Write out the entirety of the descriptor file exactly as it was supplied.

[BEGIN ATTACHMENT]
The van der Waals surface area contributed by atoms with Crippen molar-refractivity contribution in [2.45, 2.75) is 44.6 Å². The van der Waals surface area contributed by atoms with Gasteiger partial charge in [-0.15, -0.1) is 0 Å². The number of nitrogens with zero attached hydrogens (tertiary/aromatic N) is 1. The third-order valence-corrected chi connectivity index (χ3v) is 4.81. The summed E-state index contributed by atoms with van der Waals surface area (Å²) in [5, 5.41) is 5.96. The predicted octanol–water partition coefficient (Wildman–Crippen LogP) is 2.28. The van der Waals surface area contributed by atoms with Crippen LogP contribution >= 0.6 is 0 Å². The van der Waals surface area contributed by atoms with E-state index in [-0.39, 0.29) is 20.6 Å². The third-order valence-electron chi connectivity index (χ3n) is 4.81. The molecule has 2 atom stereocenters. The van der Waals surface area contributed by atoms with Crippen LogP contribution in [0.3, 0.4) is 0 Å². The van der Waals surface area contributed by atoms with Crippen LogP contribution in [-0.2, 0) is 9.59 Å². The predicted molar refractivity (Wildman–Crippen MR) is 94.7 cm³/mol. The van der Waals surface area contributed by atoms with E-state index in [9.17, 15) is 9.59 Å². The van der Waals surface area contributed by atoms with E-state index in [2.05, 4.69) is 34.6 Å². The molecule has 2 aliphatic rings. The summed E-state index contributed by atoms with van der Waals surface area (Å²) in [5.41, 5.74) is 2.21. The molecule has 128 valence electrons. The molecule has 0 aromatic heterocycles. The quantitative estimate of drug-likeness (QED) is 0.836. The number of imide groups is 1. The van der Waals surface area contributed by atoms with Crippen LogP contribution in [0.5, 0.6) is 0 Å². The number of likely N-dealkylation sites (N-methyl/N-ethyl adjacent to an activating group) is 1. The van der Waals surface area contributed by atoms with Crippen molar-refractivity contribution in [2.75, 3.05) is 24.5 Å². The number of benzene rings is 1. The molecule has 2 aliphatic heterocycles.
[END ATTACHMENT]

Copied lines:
The van der Waals surface area contributed by atoms with Crippen molar-refractivity contribution in [2.45, 2.75) is 44.6 Å². The van der Waals surface area contributed by atoms with Gasteiger partial charge in [-0.15, -0.1) is 0 Å². The number of nitrogens with zero attached hydrogens (tertiary/aromatic N) is 1. The third-order valence-corrected chi connectivity index (χ3v) is 4.81. The summed E-state index contributed by atoms with van der Waals surface area (Å²) in [5, 5.41) is 5.96. The predicted octanol–water partition coefficient (Wildman–Crippen LogP) is 2.28. The van der Waals surface area contributed by atoms with Crippen LogP contribution >= 0.6 is 0 Å². The van der Waals surface area contributed by atoms with E-state index in [-0.39, 0.29) is 20.6 Å². The third-order valence-electron chi connectivity index (χ3n) is 4.81. The molecule has 2 atom stereocenters. The van der Waals surface area contributed by atoms with Crippen LogP contribution in [0.3, 0.4) is 0 Å². The van der Waals surface area contributed by atoms with Crippen LogP contribution in [-0.2, 0) is 9.59 Å². The predicted molar refractivity (Wildman–Crippen MR) is 94.7 cm³/mol. The van der Waals surface area contributed by atoms with E-state index in [9.17, 15) is 9.59 Å². The van der Waals surface area contributed by atoms with E-state index in [2.05, 4.69) is 34.6 Å². The molecule has 2 aliphatic rings. The summed E-state index contributed by atoms with van der Waals surface area (Å²) in [5.41, 5.74) is 2.21. The molecule has 128 valence electrons. The molecule has 0 aromatic heterocycles. The quantitative estimate of drug-likeness (QED) is 0.836. The number of imide groups is 1. The van der Waals surface area contributed by atoms with Crippen LogP contribution in [0.5, 0.6) is 0 Å². The number of likely N-dealkylation sites (N-methyl/N-ethyl adjacent to an activating group) is 1. The van der Waals surface area contributed by atoms with Crippen molar-refractivity contribution in [2.75, 3.05) is 24.5 Å². The number of benzene rings is 1. The molecule has 2 aliphatic heterocycles.